Status: 03.12.2021 10:30 a.m.
The Council of Europe’s Anti-Torture Committee criticizes the violent pushbacks by asylum seekers at the EU’s external border. It also refers to accidentally found records in a Croatian border station.
August 2020: When the inspectors of the Anti-Torture Committee (CPT) visit a police station in the Croatian border town of Korenica, they come across explosive notes in a notebook. In the period between July 25 and August 12, 2020 alone, police officers from the police station “intercepted” or “diverted” asylum seekers, according to the notebook.
ARD studio Vienna
This does not coincide with official information from the guard – accordingly, only ten foreign nationals were arrested during the same period. The asylum seekers had apparently been brought out of the EU unofficially across the “green border”.
When the police noticed what the CPT delegation had discovered, they tried to “forcibly remove” the inspectors’ notebooks, the inspectors wrote.
The incident is part of a report that the Anti-Torture Committee has now published. For five days in the summer of 2020, experts from the committee examined, unannounced, directly at the EU border, how Croatian authorities deal with refugees, who mostly come from Bosnia and Herzegovina without valid papers. The report is clear. The delegation had found numerous “credible” and “convincing” reports of serious ill-treatment by Croatian police officers.
They would have hit people with batons and other objects, or forced them into a border river with their hands tied. The officials intercepted the people in Croatia, sometimes drove them back to the Bosnian border for hours and deported them from the EU. People could not apply for asylum.
They report that police fired their guns right next to them and sent them naked across the border into Bosnia. Forensic medics from the delegation examined the people interviewed and found that their injuries matched reports of ill-treatment by police officers.
The report of the Anti-Torture Committee fits in with research by the ARD studios Vienna and other research partners. These show how masked Croatian intervention police beat asylum seekers from the EU on the border with Bosnia. The Croatian authorities call this operation “Koridor”. Both the intervention police and “Operation Koridor” are expressly mentioned in the report that is now before us.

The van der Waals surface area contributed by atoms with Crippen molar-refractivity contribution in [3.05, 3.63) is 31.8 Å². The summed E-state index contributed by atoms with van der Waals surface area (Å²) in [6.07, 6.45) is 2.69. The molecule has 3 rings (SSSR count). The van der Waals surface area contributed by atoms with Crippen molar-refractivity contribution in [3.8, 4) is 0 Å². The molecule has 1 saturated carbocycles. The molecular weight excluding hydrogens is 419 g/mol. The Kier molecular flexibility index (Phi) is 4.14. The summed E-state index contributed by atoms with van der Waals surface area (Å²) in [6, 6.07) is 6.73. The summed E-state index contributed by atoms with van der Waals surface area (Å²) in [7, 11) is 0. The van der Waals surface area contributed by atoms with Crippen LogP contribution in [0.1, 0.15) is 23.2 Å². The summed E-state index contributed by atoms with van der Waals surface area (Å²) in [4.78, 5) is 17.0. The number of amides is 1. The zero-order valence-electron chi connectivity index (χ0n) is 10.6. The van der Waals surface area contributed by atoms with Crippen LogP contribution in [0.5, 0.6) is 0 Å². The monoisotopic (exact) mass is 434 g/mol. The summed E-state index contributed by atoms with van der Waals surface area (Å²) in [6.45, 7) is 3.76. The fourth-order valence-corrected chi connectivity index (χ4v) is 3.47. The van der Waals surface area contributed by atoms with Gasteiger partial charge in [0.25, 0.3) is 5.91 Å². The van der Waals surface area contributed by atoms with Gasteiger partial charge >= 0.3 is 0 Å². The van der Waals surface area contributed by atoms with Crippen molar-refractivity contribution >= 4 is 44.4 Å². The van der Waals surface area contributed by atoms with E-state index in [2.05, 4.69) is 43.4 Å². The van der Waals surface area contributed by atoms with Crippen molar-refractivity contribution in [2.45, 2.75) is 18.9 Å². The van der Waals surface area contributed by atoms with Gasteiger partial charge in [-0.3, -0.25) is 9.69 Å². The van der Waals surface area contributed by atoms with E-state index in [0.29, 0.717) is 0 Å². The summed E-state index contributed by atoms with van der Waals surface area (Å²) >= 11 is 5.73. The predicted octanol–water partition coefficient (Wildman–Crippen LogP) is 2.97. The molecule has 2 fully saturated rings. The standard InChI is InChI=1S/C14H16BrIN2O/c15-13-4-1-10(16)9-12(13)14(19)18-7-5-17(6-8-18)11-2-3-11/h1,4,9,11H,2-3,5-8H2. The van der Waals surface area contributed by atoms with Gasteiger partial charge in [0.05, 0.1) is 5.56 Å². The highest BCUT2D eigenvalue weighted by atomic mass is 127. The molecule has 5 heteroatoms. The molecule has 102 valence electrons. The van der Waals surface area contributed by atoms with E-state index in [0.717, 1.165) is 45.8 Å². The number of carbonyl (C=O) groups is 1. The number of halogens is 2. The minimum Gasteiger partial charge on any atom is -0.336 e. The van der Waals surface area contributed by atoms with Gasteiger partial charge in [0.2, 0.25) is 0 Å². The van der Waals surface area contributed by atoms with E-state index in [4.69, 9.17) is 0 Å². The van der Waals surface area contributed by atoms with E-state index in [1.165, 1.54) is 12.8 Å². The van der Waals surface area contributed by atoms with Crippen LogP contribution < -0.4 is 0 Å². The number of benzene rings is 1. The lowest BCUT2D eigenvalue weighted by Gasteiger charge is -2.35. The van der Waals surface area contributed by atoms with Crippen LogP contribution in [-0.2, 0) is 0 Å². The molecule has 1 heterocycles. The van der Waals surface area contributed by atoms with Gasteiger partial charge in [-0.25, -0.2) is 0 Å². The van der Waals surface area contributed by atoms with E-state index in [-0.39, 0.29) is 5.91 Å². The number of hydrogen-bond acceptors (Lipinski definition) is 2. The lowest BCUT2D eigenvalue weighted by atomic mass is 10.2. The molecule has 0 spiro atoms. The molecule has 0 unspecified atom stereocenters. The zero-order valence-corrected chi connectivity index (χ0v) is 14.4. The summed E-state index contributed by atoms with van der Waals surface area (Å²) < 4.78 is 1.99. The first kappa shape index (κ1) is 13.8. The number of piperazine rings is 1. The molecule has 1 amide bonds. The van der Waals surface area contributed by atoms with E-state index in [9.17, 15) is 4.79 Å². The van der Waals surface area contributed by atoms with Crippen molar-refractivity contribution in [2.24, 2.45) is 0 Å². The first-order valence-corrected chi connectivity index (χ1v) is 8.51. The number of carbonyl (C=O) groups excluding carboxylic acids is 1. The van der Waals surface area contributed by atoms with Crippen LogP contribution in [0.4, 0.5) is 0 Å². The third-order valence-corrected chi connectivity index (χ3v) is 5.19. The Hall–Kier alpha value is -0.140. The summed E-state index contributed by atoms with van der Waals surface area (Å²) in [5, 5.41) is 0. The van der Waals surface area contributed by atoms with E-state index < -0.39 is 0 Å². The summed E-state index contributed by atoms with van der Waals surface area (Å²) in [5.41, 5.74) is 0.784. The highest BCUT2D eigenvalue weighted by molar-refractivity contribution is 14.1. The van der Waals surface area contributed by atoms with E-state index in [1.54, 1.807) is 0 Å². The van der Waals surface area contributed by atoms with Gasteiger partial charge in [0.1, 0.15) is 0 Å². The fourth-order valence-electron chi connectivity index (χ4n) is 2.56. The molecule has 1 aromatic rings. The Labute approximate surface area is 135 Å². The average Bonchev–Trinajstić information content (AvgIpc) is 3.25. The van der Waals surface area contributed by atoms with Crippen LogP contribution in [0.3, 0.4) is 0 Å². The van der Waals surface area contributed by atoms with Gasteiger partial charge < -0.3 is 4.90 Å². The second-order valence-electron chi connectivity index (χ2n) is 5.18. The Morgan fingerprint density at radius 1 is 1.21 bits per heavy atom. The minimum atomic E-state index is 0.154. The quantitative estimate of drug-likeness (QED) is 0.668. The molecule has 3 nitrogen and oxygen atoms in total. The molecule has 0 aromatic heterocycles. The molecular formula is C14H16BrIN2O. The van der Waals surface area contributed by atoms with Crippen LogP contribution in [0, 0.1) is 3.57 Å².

In response to the ARD research Croatian Interior Minister Davor Bozinovic suspended three of the police officers from duty. He never responded to statements from insiders that the pushbacks had been ordered from his ministry.
The CPT report now puts Bozinovic in additional distress. Because he makes it clear again that the pushbacks happen systematically – and that it is by no means individual misconduct. Apparently there is a “well-established illegal modus operandi for dealing with migrants”. According to the CPT report, the Plenkovic government was unable to explain the many injuries suffered by the refugees. The results of the investigation were even “dismissed”.
The report also notes that Croatia does not have a system to control and combat police violence against refugees. Even more: If grievances were discovered, no or insufficient investigations would be initiated.
Official reports undesirable
The government’s attitude is also causing unrest within its own ranks. A Croatian police insider reported that ARD studio Vienna and his research partners Lighthouse Reports, Novosti, SRF and Spiegel that he had been banned from preparing official reports on the detention of migrants. “My boss always got very angry,” says the man who, out of fear, wants to remain anonymous. However, there are unofficial notebooks with details about the operations in several police stations.
Another official confirms that the Ministry of the Interior is informally informed of the pushbacks on a daily basis.
Schengen accession at risk?
The fact that not only the media and NGOs denounce the violent pushbacks, but also the Council of Europe is a problem for the government in Zagreb. Croatia has been a member of the EU since 2013 and absolutely wants to join the Schengen area. So far, no Schengen country has had major objections.
The new German federal government could see it differently. In the coalition agreement, she warns Croatia indirectly: When expanding the Schengen area, they want to “pay special attention to compliance with the rule of law and humanitarian standards”.
This is probably one of the reasons why Croatia tried for months to prevent the report of the Anti-Torture Committee from being published. According to the rules of the Council of Europe, the country should have agreed to the publication. In the EU actually a matter of course. In the past few years, only autocratic states like Turkey and Russia prevented critical reports.
The fact that the Anti-Torture Committee now publishes the report is only due to a carelessness. The State Secretary of the Croatian Ministry of Interior commented in a letter about the investigation, which was subsequently quoted in the Croatian media. In doing so, it violates the regulations of the Council of Europe – and enabled the committee to publish it.